It has oftentimes been a subject of remark that wrought iron tubes employed in the production of sodium are never converted into cast iron, although the carbonate of soda from which sodium is distilled contains a large amount of carbon. M. Tissier, of Paris, has recently made some experiments in connection with thisj subject, and has ascertained that wrought iron is not affected in any way by the carbonate alluded to, even at a very high temperature. He tried the action of the carbonate of soda upon malleable and cast iron at the melting point of the latter, and found that while the malleable iron was not affected, the cast iron was deprived of its carbon and silicon, and converted into malleable iron. M. Tissier also operated ou gray pig iron containing six and a half per cent of silicon, and graphitic carbon. The iron was heated with an excess of carbonate of soda at a bright red heat for several hours. It boiled up, evolving bubbles of carbonic oxyd, and when this action ended, the iron was withdrawn and immersed in wator. The result was, that this iron, formerly so brittle, could now be forged under the hammer and welded ; its granular structure had disappeared—it had become fibrous crystalline. The action of the cai--bonate, as reported in the Le Technologiste Juillet removed all the sulphur and phosphorus from the iron, as well as the silicon. M. Tissier has only made experiments with small masses of iron; and although the results of his efforts are interesting as a matter of science, yet practically they are of little value, because the metal so treated, although changed from pig to malleable and wrought iron becomes too porous—it was full ofcavities. Something practically useful, however, may yet be derived from the discovery. It is for this reason we direct attention to it.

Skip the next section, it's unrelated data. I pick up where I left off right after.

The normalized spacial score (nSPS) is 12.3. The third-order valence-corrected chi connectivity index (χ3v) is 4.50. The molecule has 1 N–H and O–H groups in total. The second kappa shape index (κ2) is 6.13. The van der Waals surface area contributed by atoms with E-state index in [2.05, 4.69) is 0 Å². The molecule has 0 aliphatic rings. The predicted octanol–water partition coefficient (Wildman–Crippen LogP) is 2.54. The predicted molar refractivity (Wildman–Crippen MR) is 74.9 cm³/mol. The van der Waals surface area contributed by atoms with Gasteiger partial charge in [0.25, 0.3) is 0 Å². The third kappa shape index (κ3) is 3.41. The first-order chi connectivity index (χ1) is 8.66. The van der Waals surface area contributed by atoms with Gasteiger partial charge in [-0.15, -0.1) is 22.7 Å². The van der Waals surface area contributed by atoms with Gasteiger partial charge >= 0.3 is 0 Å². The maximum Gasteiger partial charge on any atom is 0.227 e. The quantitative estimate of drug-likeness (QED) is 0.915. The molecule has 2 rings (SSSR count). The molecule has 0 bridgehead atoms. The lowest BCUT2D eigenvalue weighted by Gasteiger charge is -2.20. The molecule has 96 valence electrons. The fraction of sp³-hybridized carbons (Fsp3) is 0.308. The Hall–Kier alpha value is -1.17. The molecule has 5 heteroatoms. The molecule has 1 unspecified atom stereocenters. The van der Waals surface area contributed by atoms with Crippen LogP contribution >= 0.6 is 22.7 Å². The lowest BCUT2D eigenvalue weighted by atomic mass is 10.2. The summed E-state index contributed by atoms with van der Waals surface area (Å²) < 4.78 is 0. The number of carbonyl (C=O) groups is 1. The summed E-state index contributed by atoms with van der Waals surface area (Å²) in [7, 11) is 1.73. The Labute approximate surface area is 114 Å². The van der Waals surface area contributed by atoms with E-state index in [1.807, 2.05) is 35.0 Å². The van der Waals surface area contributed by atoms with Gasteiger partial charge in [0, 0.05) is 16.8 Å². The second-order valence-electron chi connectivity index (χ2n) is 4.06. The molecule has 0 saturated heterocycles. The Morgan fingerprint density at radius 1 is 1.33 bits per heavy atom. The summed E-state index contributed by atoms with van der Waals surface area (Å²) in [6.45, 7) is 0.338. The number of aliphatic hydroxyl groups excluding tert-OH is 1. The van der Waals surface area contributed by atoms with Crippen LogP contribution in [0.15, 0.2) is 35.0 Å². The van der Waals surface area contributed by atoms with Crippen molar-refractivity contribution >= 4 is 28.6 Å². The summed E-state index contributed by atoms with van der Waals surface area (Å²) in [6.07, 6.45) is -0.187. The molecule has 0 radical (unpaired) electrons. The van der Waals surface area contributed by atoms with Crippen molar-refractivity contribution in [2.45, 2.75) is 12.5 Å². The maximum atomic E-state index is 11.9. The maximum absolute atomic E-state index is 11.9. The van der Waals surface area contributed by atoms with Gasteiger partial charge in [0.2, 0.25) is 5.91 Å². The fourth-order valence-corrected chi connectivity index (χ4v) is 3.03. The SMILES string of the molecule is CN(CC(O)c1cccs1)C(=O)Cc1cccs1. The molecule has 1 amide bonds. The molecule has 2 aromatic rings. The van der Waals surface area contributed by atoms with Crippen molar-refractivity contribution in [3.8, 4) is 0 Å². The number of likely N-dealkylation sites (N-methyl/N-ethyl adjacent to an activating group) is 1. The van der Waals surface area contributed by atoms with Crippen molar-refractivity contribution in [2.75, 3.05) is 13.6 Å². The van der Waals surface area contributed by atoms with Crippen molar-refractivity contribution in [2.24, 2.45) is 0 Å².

This article was originally published with the title "Conversion of Pig Iron into Steel and Malleable Iron" in Scientific American 13, 17, 132 (January 1858)